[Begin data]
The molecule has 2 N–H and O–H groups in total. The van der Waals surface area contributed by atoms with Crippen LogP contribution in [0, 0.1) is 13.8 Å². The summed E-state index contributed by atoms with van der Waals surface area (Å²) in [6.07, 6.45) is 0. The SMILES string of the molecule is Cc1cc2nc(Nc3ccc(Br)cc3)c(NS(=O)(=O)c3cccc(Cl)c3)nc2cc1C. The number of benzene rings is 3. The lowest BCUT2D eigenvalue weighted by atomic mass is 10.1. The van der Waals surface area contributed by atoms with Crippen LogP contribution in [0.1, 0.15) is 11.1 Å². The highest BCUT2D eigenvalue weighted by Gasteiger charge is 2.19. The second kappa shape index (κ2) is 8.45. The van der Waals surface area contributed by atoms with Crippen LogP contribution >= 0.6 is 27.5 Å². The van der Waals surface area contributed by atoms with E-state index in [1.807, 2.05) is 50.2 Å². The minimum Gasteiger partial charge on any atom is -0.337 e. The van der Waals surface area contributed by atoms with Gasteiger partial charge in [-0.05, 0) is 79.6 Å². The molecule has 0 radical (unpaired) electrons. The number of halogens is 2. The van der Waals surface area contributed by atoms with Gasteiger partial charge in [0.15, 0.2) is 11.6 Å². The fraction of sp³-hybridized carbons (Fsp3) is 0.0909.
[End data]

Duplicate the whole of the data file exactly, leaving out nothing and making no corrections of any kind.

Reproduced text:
The molecule has 2 N–H and O–H groups in total. The van der Waals surface area contributed by atoms with Crippen LogP contribution in [0, 0.1) is 13.8 Å². The summed E-state index contributed by atoms with van der Waals surface area (Å²) in [6.07, 6.45) is 0. The SMILES string of the molecule is Cc1cc2nc(Nc3ccc(Br)cc3)c(NS(=O)(=O)c3cccc(Cl)c3)nc2cc1C. The number of benzene rings is 3. The lowest BCUT2D eigenvalue weighted by atomic mass is 10.1. The van der Waals surface area contributed by atoms with Crippen LogP contribution in [0.1, 0.15) is 11.1 Å². The highest BCUT2D eigenvalue weighted by Gasteiger charge is 2.19. The second kappa shape index (κ2) is 8.45. The van der Waals surface area contributed by atoms with Crippen LogP contribution >= 0.6 is 27.5 Å². The van der Waals surface area contributed by atoms with E-state index in [1.807, 2.05) is 50.2 Å². The minimum Gasteiger partial charge on any atom is -0.337 e. The van der Waals surface area contributed by atoms with Gasteiger partial charge in [-0.05, 0) is 79.6 Å². The molecule has 0 radical (unpaired) electrons. The number of halogens is 2. The van der Waals surface area contributed by atoms with Gasteiger partial charge in [0.15, 0.2) is 11.6 Å². The fraction of sp³-hybridized carbons (Fsp3) is 0.0909.